This comment letter does not attempt to address all items in the Release that are of concern to the NVCA. Rather, it identifies a few selected items that are of particular concern to venture capitalists. In addition, please note that the comments of the NVCA on Section XI of the Release, relating to proposed reform of the rules under the Securities Exchange Act of 1934 (the "Exchange Act"), have previously been addressed in the comment letter dated March 16, 1999 from Dana T. Ackerly II, on behalf of the NVCA and the Association of Publicly Traded Companies. We do not repeat those comments in this letter.
While the NVCA appreciates the tremendous amount of time and effort that the Securities and Exchange Commission (the "SEC") and its staff have put into this project in an attempt to improve the current system of registration under the Securities Act of 1933, taken as a whole the NVCA much prefers the current system to the proposed one. Too many problems are introduced in the Release with respect to the registration process. The NVCA believes that, despite the flaws in the current registration process, it works relatively well and has supported tremendous growth in the capital markets in the United States over the last decade. The SEC should be extremely reluctant to introduce reforms that, as described in numerous comment letters, may threaten the efficiency and vitality of these capital markets.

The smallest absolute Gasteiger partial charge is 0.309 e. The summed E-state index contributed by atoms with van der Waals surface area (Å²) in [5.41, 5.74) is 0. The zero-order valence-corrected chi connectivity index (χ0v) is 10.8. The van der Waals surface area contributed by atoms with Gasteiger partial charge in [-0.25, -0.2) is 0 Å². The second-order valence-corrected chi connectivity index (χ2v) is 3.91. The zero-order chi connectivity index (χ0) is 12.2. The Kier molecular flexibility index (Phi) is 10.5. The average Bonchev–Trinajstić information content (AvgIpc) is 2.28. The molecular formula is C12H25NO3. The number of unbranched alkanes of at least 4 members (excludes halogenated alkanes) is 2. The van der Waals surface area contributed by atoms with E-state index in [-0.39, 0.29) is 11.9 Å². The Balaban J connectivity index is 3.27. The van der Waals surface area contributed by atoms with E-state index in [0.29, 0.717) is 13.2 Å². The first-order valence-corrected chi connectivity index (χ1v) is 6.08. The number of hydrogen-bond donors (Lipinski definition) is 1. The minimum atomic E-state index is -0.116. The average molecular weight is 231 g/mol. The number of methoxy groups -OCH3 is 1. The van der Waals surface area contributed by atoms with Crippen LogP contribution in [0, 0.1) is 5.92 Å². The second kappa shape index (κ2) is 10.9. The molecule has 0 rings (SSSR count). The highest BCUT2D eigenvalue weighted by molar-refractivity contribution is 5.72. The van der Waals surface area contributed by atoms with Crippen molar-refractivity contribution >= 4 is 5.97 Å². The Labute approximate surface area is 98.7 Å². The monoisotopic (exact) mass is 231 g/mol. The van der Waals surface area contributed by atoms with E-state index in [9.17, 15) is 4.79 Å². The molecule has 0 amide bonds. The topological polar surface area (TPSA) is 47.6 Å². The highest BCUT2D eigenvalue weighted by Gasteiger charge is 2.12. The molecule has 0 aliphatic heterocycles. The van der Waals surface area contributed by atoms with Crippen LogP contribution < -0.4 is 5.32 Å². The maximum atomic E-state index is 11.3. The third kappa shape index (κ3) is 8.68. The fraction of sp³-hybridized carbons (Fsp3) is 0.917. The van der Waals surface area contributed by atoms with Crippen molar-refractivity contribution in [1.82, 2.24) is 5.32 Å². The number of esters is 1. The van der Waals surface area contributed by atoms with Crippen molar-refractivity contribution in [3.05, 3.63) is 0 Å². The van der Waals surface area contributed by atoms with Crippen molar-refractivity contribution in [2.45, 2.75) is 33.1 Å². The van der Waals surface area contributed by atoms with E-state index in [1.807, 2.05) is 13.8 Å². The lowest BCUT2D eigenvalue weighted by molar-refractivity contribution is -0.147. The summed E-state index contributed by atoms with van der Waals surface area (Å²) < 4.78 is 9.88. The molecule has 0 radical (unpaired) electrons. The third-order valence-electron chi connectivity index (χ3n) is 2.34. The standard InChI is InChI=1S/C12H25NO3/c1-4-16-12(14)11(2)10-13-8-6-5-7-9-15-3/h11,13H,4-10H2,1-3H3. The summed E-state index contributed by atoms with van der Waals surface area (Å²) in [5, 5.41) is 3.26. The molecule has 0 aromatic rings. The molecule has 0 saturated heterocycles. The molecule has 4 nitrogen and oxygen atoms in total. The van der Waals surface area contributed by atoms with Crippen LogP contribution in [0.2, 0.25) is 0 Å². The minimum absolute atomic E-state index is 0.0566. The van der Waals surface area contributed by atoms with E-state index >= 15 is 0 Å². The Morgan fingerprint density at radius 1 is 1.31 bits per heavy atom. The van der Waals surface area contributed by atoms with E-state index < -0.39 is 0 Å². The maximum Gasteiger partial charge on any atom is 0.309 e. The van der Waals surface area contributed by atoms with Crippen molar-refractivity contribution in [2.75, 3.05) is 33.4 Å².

The Release also contains proposals regarding integration safe harbors under Rule 152 and voting lock-ups under Rule 159 that would provide some significant and much needed relief in these areas. These proposals appear to the easily separable from the registration process proposals in the Release. We urge the SEC to adopt the integration proposals and the proposals relating to voting lock-ups as soon as possible without waiting for a determination as to the status of the remainder of the Release.
The Registration Process
A. Limitation on Short-Form Resale Registration.